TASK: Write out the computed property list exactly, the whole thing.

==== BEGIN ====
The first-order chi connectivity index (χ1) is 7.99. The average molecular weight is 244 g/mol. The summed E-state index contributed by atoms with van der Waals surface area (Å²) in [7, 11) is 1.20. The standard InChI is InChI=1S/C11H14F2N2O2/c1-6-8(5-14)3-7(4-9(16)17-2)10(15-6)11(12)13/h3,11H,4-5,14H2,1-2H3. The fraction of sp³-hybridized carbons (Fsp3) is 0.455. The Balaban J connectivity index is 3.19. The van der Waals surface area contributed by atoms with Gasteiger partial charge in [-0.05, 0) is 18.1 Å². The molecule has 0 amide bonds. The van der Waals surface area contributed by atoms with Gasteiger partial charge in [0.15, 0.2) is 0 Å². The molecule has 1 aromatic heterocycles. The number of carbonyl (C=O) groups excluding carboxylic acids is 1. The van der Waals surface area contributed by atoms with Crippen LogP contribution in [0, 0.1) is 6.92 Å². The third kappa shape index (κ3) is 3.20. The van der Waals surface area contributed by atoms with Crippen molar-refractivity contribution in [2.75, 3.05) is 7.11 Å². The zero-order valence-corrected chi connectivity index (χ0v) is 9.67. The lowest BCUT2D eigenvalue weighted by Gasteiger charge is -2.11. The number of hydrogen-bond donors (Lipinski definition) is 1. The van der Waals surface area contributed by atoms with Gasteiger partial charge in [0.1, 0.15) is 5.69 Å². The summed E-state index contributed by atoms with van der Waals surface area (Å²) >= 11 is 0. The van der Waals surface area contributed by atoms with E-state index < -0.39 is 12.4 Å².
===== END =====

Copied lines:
The first-order chi connectivity index (χ1) is 7.99. The average molecular weight is 244 g/mol. The summed E-state index contributed by atoms with van der Waals surface area (Å²) in [7, 11) is 1.20. The standard InChI is InChI=1S/C11H14F2N2O2/c1-6-8(5-14)3-7(4-9(16)17-2)10(15-6)11(12)13/h3,11H,4-5,14H2,1-2H3. The fraction of sp³-hybridized carbons (Fsp3) is 0.455. The Balaban J connectivity index is 3.19. The van der Waals surface area contributed by atoms with Gasteiger partial charge in [-0.05, 0) is 18.1 Å². The molecule has 0 amide bonds. The van der Waals surface area contributed by atoms with Gasteiger partial charge in [0.15, 0.2) is 0 Å². The molecule has 1 aromatic heterocycles. The number of carbonyl (C=O) groups excluding carboxylic acids is 1. The van der Waals surface area contributed by atoms with Crippen LogP contribution in [0, 0.1) is 6.92 Å². The third kappa shape index (κ3) is 3.20. The van der Waals surface area contributed by atoms with Crippen molar-refractivity contribution in [2.75, 3.05) is 7.11 Å². The zero-order valence-corrected chi connectivity index (χ0v) is 9.67. The lowest BCUT2D eigenvalue weighted by Gasteiger charge is -2.11. The number of hydrogen-bond donors (Lipinski definition) is 1. The van der Waals surface area contributed by atoms with Gasteiger partial charge in [0.1, 0.15) is 5.69 Å². The summed E-state index contributed by atoms with van der Waals surface area (Å²) >= 11 is 0. The van der Waals surface area contributed by atoms with E-state index < -0.39 is 12.4 Å².